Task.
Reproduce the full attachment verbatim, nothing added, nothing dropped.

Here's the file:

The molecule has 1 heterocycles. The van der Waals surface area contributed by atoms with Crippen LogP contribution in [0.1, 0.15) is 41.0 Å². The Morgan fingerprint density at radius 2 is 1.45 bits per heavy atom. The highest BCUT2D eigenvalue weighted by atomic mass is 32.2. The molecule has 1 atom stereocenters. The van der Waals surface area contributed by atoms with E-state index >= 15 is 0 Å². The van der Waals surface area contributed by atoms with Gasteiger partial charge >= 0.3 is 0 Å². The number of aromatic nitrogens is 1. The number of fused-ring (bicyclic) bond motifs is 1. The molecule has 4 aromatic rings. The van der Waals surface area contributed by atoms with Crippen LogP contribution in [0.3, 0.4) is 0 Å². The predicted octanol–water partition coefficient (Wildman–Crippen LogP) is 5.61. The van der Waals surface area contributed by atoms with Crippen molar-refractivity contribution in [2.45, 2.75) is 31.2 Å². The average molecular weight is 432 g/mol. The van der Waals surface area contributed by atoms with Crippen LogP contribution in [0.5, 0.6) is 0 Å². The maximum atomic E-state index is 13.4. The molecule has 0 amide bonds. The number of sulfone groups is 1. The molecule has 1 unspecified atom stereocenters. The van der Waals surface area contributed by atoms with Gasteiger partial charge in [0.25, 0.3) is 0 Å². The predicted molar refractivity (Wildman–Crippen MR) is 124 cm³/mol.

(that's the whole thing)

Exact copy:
The molecule has 1 heterocycles. The van der Waals surface area contributed by atoms with Crippen LogP contribution in [0.1, 0.15) is 41.0 Å². The Morgan fingerprint density at radius 2 is 1.45 bits per heavy atom. The highest BCUT2D eigenvalue weighted by atomic mass is 32.2. The molecule has 1 atom stereocenters. The van der Waals surface area contributed by atoms with E-state index >= 15 is 0 Å². The van der Waals surface area contributed by atoms with Gasteiger partial charge >= 0.3 is 0 Å². The number of aromatic nitrogens is 1. The number of fused-ring (bicyclic) bond motifs is 1. The molecule has 4 aromatic rings. The van der Waals surface area contributed by atoms with Crippen LogP contribution in [0.3, 0.4) is 0 Å². The predicted octanol–water partition coefficient (Wildman–Crippen LogP) is 5.61. The van der Waals surface area contributed by atoms with Crippen molar-refractivity contribution in [2.45, 2.75) is 31.2 Å². The average molecular weight is 432 g/mol. The van der Waals surface area contributed by atoms with Crippen LogP contribution in [0.5, 0.6) is 0 Å². The maximum atomic E-state index is 13.4. The molecule has 0 amide bonds. The number of sulfone groups is 1. The molecule has 1 unspecified atom stereocenters. The van der Waals surface area contributed by atoms with Gasteiger partial charge in [0.25, 0.3) is 0 Å². The predicted molar refractivity (Wildman–Crippen MR) is 124 cm³/mol.